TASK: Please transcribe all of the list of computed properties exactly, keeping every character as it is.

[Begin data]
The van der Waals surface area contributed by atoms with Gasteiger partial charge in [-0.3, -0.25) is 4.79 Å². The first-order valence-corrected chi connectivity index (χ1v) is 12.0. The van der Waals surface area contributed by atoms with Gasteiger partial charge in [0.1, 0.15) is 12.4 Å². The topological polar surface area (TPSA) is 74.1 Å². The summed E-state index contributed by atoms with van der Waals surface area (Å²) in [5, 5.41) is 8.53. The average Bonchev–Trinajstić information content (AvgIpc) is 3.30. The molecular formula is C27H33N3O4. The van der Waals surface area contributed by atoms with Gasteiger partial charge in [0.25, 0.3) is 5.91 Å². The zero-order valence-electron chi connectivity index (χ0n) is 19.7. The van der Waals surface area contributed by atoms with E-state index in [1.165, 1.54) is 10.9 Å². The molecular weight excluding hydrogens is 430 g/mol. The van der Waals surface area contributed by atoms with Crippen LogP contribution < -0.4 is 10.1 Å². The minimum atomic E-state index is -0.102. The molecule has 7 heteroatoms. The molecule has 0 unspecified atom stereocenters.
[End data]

The van der Waals surface area contributed by atoms with Gasteiger partial charge in [-0.3, -0.25) is 4.79 Å². The first-order valence-corrected chi connectivity index (χ1v) is 12.0. The van der Waals surface area contributed by atoms with Gasteiger partial charge in [0.1, 0.15) is 12.4 Å². The topological polar surface area (TPSA) is 74.1 Å². The summed E-state index contributed by atoms with van der Waals surface area (Å²) in [5, 5.41) is 8.53. The average Bonchev–Trinajstić information content (AvgIpc) is 3.30. The molecular formula is C27H33N3O4. The van der Waals surface area contributed by atoms with Gasteiger partial charge in [0.25, 0.3) is 5.91 Å². The zero-order valence-electron chi connectivity index (χ0n) is 19.7. The van der Waals surface area contributed by atoms with E-state index in [1.165, 1.54) is 10.9 Å². The molecular weight excluding hydrogens is 430 g/mol. The van der Waals surface area contributed by atoms with Crippen LogP contribution < -0.4 is 10.1 Å². The minimum atomic E-state index is -0.102. The molecule has 7 heteroatoms. The molecule has 0 unspecified atom stereocenters.